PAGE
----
Religious Freedom Discussed at D.C. Symposium

Archbishop Charles Chaput: 'The values enshrined in the American model touch the human heart universally.'

Archbishop Charles Chaput of Denver speaks during a symposium at Georgetown University in Washington March 1.
Archbishop Charles Chaput of Denver speaks during a symposium at Georgetown University in Washington March 1. (photo: CNS photo/Bob Roller)

WASHINGTON (CNS) — The concept and practice of religious freedom is “one of America’s greatest qualities,” but it cannot be appreciated or passed along to other nations without an understanding of its roots in Christian thought, Archbishop Charles Chaput of Denver told a symposium at Georgetown University March 1.
“It is impossible to talk honestly about the American model of religious freedom without acknowledging that it is, to a significant degree, the product of Christian-influenced thought,” the archbishop said in his keynote address to a daylong symposium on “Religion in American Politics and Society: A Model for Other Countries?”
Archbishop Chaput emphasized that he was not saying America is a “Christian nation” or that everything about our nation’s Protestant heritage is “uniformly good.” He cited “radical individualism, revivalist politics, a Calvinist hunger for material success as proof of salvation” and “an ugly nativist and anti-Catholic streak” among the “less happy” effects of that heritage.
“None of these sins, however — and yes, some of our nation’s sins have led to very bitter suffering both here and abroad — takes away from the genius of the American model,” he said. “This model has given us a free, open and nonsectarian society marked by an astonishing variety of cultural and religious expressions.”
But that does not mean the American notion of religious liberty can be dropped into another culture that does not share Christian roots, as evidenced by the “bitter experience in Iraq,” the archbishop said.
“One of the gravest mistakes of American policy in Iraq was to overestimate the appeal of Washington-style secularity and to underestimate the power of religious faith in shaping culture and politics,” he added.
The “democracy movements now sweeping the Middle East and North Africa” demonstrate, however, that “the values enshrined in the American model touch the human heart universally,” the archbishop said.
“The desires for freedom and human dignity ... are not culturally conditioned or the result of imposed American or Western ideals,” he added. “They’re inherent in all of us.”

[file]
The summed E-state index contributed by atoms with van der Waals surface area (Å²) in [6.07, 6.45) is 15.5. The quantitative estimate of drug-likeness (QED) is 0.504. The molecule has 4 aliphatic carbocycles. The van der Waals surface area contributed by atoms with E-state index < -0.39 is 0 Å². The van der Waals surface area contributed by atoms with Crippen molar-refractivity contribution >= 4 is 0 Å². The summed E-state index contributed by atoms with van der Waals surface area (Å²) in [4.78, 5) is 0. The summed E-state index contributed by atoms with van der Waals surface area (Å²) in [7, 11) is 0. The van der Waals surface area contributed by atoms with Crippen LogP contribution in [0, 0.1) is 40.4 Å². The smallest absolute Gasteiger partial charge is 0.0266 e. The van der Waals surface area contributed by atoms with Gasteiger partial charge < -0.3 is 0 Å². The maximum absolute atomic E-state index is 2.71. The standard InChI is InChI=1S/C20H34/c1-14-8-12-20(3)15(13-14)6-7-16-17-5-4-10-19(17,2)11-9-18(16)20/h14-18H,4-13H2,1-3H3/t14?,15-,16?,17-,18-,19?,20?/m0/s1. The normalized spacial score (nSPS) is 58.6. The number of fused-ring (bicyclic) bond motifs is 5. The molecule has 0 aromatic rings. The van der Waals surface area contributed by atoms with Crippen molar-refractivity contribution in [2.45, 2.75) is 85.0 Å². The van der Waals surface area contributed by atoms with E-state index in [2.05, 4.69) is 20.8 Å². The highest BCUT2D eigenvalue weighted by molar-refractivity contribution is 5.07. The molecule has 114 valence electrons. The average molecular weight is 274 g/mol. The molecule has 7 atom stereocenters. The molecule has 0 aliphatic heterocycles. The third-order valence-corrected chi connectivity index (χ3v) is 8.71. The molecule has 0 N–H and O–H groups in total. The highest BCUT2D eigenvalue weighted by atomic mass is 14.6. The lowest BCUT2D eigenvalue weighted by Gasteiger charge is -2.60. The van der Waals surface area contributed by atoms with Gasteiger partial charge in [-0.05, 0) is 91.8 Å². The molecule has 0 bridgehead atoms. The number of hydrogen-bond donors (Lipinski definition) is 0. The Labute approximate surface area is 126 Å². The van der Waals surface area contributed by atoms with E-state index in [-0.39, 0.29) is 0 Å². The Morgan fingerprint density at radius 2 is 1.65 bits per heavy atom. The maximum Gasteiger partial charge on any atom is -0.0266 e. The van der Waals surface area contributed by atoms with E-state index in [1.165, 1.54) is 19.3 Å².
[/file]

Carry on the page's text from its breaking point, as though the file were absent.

He called for “an honest discussion of the relationship between Islam and the assumptions of the modern democratic state.”
“In diplomacy and in interreligious dialogue, we need to encourage an Islamic public theology that is both faithful to Muslim traditions and also open to liberal norms,” the archbishop said. “Shariah law is not a solution. Christians living under Shariah uniformly experience it as offensive, discriminatory and a grave violation of their human dignity.”
Archbishop Chaput, who served on the U.S. Commission on International Religious Freedom from 2003 to 2006 under President George W. Bush, criticized “the current administration’s ambivalence toward the widespread violations of religious liberty across the globe,” as well as “the inadequacy or disinterest of many of our news media in reporting on religious-freedom issues.”
But he acknowledged that those are matched by “the indifference of many ordinary American citizens.”
“In government, media, academia, in the business community and in the wider culture, many of our leaders no longer seem to regard religious faith as a healthy or a positive social factor,” he said.
But free societies need “a healthy distinction between the sacred and the secular, between religious law and civil law,” he added.
“Christians, and especially Catholics, have learned the hard way that the marriage of church and state rarely works,” Archbishop Chaput said. “For one thing, religion usually ends up the loser, an ornament or house chaplain for Caesar. For another, all theocracies are utopian — and every utopia ends up persecuting or murdering the dissenters who can’t or won’t pay allegiance to its claims of universal bliss.”
The symposium at which the archbishop spoke, sponsored by Georgetown’s Berkley Center for Religion, Peace and World Affairs and Edmund A. Walsh School of Foreign Service, also featured three separate panel discussions with Jewish, Muslim and Christian scholars and leaders.
Quoting James Madison, who said America was born as “an asylum to the persecuted and oppressed of every nation and religion,” Archbishop Chaput concluded his talk by saying, “Right now in America, we’re not acting like we revere that legacy, or want to share it, or even really understand it. And I think we may awake one day to see that as a tragedy for ourselves — and too many others to count.”